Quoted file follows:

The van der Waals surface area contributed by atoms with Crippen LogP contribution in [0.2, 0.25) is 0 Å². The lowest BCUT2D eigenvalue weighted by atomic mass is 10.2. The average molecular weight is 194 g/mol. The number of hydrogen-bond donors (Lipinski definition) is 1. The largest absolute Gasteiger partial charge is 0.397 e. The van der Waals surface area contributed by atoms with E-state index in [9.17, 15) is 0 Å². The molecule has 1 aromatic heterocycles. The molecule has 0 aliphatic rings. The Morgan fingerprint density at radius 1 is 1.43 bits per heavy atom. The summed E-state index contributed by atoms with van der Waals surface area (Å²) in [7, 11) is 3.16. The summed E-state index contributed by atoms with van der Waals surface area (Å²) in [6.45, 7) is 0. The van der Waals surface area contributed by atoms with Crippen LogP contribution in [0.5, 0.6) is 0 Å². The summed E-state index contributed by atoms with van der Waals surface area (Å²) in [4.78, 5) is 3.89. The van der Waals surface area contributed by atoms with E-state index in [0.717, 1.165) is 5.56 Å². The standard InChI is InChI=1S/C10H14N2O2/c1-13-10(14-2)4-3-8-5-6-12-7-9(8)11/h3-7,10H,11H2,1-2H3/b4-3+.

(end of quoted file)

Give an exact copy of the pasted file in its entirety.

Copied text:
The van der Waals surface area contributed by atoms with Crippen LogP contribution in [0.2, 0.25) is 0 Å². The lowest BCUT2D eigenvalue weighted by atomic mass is 10.2. The average molecular weight is 194 g/mol. The number of hydrogen-bond donors (Lipinski definition) is 1. The largest absolute Gasteiger partial charge is 0.397 e. The van der Waals surface area contributed by atoms with E-state index in [9.17, 15) is 0 Å². The molecule has 1 aromatic heterocycles. The molecule has 0 aliphatic rings. The Morgan fingerprint density at radius 1 is 1.43 bits per heavy atom. The summed E-state index contributed by atoms with van der Waals surface area (Å²) in [7, 11) is 3.16. The summed E-state index contributed by atoms with van der Waals surface area (Å²) in [6.45, 7) is 0. The van der Waals surface area contributed by atoms with Crippen LogP contribution in [0.5, 0.6) is 0 Å². The summed E-state index contributed by atoms with van der Waals surface area (Å²) in [4.78, 5) is 3.89. The van der Waals surface area contributed by atoms with E-state index in [0.717, 1.165) is 5.56 Å². The standard InChI is InChI=1S/C10H14N2O2/c1-13-10(14-2)4-3-8-5-6-12-7-9(8)11/h3-7,10H,11H2,1-2H3/b4-3+.